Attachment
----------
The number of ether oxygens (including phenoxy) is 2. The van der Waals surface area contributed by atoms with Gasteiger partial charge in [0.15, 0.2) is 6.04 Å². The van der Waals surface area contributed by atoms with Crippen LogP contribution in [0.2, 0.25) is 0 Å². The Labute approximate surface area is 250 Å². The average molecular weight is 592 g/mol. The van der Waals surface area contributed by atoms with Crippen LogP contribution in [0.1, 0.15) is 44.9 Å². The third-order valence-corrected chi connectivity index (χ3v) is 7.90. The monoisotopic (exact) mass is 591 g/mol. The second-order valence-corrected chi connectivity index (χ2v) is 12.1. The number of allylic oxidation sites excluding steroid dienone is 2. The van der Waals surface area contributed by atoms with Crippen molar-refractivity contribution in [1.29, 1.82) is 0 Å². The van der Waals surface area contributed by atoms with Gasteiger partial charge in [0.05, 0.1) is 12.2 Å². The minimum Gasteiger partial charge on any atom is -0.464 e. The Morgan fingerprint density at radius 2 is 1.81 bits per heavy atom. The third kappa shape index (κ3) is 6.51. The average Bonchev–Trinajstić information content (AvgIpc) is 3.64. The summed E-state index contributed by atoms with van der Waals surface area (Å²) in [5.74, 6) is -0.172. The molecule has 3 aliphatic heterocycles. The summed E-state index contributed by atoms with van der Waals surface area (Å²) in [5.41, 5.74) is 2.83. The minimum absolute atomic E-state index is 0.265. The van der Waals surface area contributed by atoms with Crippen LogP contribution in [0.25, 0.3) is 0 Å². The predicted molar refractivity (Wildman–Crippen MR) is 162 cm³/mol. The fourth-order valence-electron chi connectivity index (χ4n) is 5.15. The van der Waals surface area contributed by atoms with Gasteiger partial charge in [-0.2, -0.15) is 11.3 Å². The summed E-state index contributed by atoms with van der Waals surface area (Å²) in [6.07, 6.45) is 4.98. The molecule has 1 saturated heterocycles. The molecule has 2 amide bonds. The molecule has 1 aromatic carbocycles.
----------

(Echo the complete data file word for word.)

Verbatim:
The number of ether oxygens (including phenoxy) is 2. The van der Waals surface area contributed by atoms with Gasteiger partial charge in [0.15, 0.2) is 6.04 Å². The van der Waals surface area contributed by atoms with Crippen LogP contribution in [0.2, 0.25) is 0 Å². The Labute approximate surface area is 250 Å². The average molecular weight is 592 g/mol. The van der Waals surface area contributed by atoms with Crippen LogP contribution in [0.1, 0.15) is 44.9 Å². The third-order valence-corrected chi connectivity index (χ3v) is 7.90. The monoisotopic (exact) mass is 591 g/mol. The second-order valence-corrected chi connectivity index (χ2v) is 12.1. The number of allylic oxidation sites excluding steroid dienone is 2. The van der Waals surface area contributed by atoms with Crippen molar-refractivity contribution in [1.29, 1.82) is 0 Å². The van der Waals surface area contributed by atoms with Gasteiger partial charge in [0.05, 0.1) is 12.2 Å². The minimum Gasteiger partial charge on any atom is -0.464 e. The Morgan fingerprint density at radius 2 is 1.81 bits per heavy atom. The third kappa shape index (κ3) is 6.51. The average Bonchev–Trinajstić information content (AvgIpc) is 3.64. The summed E-state index contributed by atoms with van der Waals surface area (Å²) in [5.74, 6) is -0.172. The molecule has 3 aliphatic heterocycles. The summed E-state index contributed by atoms with van der Waals surface area (Å²) in [5.41, 5.74) is 2.83. The minimum absolute atomic E-state index is 0.265. The van der Waals surface area contributed by atoms with Crippen LogP contribution in [0.25, 0.3) is 0 Å². The predicted molar refractivity (Wildman–Crippen MR) is 162 cm³/mol. The fourth-order valence-electron chi connectivity index (χ4n) is 5.15. The van der Waals surface area contributed by atoms with Gasteiger partial charge in [-0.2, -0.15) is 11.3 Å². The summed E-state index contributed by atoms with van der Waals surface area (Å²) in [6.07, 6.45) is 4.98. The molecule has 1 saturated heterocycles. The molecule has 2 amide bonds. The molecule has 1 aromatic carbocycles.